I had a great time at my grandson's school, Joan and the Giant Pencil with Jeremy Bleich, hot off his fabulous music composed for Circus Luminous. We performed for 75 4th graders and five teachers.
I felt rather high after the great kids and questions and the fun of reciting poetry to children, and so I decided on a pedicure, my second in the birthday series of cash from my dear sister-in-law, and third that I remember in my life. You may know that my mother had a beauty salon for forty years and I spent many a day there. Manicures I recall, the pink slip of soap in the molded dish. The colors I got to choose, heady for a girl. I always get a whiff of mother when I enter a beauty emporium of any kind.
Once, when my mother visited my writing workshop Alexia LaFortune said to her, "Beti, my Jungian analyst said the beauty shop is the last temple to the Goddess." My mother, not missing a beat, and not know what a Jungian anything was, said, "That's nice." She also responded promptly to Natalie Goldberg who asked her if she was a feminist. My mother reported, why yes, she was the first woman on the Pennsylvania board of Cosmetology. Also, she let operators wear Bermuda shorts to work on hot days.
So here I am, toes in the water, the only one in Linda's nails. There is a Vietnamese soap opera on the TV and lots of conversation I haven't a shred of an iota of a clue about. I had told the kids that morning that poetry is written in many languages and cultures, all over the world, and read them poems from Spain, New Mexico, Chicago, New York, and the Pacific NW. I said to Jenny, my person of the moment, isn't it amazing all the languages?
The next person to come in the nail salon was Francine, a woman who had taken my writing class
twice. She sat next to me and I told her this was the real experience, sitting next to a friend, our feet in the hands of strangers, mine the woman called Jenny (note: that was my Hungarian grandmother's name, surely not her original one either) and a young man called Hung for Francine. The weird coupling of privilege with pleasure is comfortable to some, but not to me. I wandered off to let my toes dry and I overheard Francine saying the nicest things about me. When I came back to chat with her she had found out that the man doing her pedicure was a poet. His real name is Dzukaka and he could not be published in Vietnam since his poems are political. Poets don't make money, he informed me, and so this was his livelihood. He asked me if I worked full time at university, and I don't. I asked him if he knew any poets in Albuquerque where the van of people who work at Linda's commute from, and he said no. There are, according to Hung, 10,000 Vietnamese in Albuquerque. Hung began writing at age 10, is now 28 and has been in the US 12 years. He wrote about 10,000 poems. I am wondering if the number 10,000 means "a lot" as in 10,000 joys, 10,000 sorrows of Buddhism.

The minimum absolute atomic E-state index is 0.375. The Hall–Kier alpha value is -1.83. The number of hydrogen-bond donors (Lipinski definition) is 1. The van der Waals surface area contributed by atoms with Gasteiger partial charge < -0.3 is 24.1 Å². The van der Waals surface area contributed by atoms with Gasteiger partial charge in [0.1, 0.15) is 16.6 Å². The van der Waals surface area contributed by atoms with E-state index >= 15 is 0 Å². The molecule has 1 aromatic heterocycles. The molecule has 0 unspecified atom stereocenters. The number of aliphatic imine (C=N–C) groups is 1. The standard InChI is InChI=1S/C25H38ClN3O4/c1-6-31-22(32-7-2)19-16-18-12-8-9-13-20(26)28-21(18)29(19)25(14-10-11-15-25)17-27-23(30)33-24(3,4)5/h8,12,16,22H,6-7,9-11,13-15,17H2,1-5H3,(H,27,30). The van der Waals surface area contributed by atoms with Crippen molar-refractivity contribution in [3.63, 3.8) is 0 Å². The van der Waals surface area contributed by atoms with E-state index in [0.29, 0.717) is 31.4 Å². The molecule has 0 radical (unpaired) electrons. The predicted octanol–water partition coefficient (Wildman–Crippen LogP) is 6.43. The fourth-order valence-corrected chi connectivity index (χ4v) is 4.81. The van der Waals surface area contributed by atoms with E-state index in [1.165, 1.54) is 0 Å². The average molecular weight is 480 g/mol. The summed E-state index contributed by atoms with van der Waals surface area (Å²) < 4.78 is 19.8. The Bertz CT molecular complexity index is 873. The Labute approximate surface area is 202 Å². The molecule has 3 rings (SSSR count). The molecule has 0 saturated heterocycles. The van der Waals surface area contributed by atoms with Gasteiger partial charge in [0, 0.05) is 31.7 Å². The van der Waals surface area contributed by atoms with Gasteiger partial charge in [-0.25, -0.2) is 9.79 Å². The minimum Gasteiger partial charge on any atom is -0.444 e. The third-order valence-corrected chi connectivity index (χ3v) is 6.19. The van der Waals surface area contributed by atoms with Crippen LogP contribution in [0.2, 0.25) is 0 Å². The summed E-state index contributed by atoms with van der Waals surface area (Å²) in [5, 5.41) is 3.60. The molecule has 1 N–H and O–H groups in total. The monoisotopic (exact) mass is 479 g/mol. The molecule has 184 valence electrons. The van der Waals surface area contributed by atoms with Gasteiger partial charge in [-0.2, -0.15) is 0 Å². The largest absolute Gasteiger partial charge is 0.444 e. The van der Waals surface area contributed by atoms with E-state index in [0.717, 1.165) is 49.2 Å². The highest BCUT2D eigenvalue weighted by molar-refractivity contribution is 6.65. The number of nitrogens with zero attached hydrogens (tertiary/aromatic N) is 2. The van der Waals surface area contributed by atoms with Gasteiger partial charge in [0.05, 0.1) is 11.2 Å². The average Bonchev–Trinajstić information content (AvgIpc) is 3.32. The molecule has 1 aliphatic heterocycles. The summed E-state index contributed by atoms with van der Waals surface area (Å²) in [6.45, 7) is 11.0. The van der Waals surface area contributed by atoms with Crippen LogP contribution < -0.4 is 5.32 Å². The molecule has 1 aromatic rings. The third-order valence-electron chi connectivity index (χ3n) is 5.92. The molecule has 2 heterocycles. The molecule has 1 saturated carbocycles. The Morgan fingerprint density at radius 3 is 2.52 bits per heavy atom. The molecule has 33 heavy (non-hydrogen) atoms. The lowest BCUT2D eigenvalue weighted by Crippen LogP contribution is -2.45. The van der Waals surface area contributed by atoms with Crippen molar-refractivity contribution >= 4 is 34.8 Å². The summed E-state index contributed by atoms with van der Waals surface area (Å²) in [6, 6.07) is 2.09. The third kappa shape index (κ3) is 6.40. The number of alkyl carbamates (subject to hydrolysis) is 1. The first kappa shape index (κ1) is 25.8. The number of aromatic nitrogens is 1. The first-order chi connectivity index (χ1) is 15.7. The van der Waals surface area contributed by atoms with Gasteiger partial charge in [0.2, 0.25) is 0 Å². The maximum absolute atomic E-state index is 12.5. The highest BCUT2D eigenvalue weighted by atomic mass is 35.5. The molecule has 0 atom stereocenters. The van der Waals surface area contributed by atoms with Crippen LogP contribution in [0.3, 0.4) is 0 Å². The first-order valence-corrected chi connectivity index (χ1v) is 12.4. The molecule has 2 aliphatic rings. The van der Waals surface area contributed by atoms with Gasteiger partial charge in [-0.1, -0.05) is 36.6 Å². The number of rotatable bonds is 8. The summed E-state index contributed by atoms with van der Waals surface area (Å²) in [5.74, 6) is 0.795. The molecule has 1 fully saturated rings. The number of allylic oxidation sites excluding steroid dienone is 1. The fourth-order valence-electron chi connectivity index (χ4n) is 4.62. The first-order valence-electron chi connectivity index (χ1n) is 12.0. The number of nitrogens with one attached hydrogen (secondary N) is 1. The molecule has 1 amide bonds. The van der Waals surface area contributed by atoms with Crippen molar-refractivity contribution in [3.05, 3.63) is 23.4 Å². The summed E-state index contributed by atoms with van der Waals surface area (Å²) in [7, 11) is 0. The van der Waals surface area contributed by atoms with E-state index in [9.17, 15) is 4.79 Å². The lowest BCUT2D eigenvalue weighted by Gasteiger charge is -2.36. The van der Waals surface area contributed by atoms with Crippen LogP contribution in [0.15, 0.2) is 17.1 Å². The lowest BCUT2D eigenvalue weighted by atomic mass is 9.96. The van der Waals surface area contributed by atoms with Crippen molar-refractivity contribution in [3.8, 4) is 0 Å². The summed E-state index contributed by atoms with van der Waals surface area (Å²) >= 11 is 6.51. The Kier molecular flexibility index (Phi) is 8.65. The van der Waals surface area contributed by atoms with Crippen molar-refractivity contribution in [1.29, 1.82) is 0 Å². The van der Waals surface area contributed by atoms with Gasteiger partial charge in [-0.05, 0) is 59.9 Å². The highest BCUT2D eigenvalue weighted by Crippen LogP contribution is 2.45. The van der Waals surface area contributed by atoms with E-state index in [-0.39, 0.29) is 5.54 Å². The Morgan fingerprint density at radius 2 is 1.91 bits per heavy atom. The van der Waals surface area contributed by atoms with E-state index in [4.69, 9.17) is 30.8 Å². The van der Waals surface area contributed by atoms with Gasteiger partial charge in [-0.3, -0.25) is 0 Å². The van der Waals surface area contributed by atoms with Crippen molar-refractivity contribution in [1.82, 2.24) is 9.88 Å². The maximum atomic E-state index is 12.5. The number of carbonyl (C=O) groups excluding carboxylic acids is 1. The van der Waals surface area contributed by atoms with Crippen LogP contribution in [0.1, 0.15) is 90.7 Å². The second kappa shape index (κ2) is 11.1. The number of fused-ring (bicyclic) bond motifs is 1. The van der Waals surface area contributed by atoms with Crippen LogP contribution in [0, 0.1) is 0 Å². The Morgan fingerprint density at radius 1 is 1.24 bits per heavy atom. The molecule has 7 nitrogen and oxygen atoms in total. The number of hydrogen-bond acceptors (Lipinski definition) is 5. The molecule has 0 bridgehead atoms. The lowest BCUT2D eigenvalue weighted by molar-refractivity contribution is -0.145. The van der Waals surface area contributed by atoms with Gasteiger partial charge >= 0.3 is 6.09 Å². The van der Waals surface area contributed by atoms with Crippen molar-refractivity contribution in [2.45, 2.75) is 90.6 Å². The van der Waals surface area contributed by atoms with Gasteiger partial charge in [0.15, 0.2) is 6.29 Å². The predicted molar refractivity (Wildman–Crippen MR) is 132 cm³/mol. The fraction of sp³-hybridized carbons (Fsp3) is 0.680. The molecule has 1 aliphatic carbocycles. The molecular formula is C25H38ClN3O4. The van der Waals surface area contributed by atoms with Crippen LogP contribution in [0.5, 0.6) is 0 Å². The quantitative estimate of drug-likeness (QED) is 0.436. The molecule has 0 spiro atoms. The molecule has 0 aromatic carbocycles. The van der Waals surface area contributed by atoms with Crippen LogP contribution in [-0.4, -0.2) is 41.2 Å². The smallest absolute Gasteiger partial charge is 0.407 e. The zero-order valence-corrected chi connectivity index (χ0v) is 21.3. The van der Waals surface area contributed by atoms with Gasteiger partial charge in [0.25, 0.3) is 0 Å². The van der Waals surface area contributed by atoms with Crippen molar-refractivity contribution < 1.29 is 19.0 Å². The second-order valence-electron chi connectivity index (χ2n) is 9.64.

He recommended the Story of Kieu, the most famous poem in Vietnam and 300 years old. You can look Dazukaka up and see his blog in Vietnamese. I also found a site, "How Vietnamese are You" and found out I'm not so much Vietnamese, but I do share a sense of humor. We talked a bit about the difference between personal and political poetry. He finds the personal boring. I mentioned PEN, and organization that is international in scope. Who knows if his poetry is strong, since I don't have even the flimsiest pink soap of a clue and Google translator may not be enough here.
I felt again that poetry connection I live for, from the kids, head to foot. Francine and I met for lunch, her favorite restaurant in town which is, but of course, Vietnamese. Though my friend Robin Reider spent a cold year teaching English in Vietnam, I did my form of travel. Foot in hand, shiny red toes, a little bit curious and not so patriotic as matriotic again. Here's my poem for Dzukaka:
It's everywhere, the urge
I felt it with my foot
in another's hand, scraped,
painted, like a new car, the odd
and kind pedicure. I treated myself
to time, my foot as an excuse.
A woman sits down next to me, a friend,
feet she cannot reach in the hands
of a young man. On TV a Vietnamese
soap opera on loud, perhaps the volume
another language has in our lack
This young man here twelve years
seeking asylum in a city as odd
and kind as Albuquerque.
He is a poet, writes political poetry,
no interest in love and its scrapings,
odd and kind and in broken
language over both our feet, we talk
money and time. All the while
the show on the shop TV, my mother's own
shop long gone and Vietnam, that war we
protested while death fought death and shriek
of Agent Orange. Fate and geography.
I write of love, uncomfortable, pampered
love. He promises to send me poems
in a language I can't read and Hung,
that is his name, Hung takes an hour
to complete her feet. After, she and I meet
for Vietnamese food. She treats.
My husband joins us. All the old ghosts,
chuckle in their loud green language
of greed and loss. Now laid to rest.
Loud as soap opera from the past.
Mint, cilantro, lime, a sauce for dipping.
And Hung? 10,000 toes. 10,000 joys and sorrows.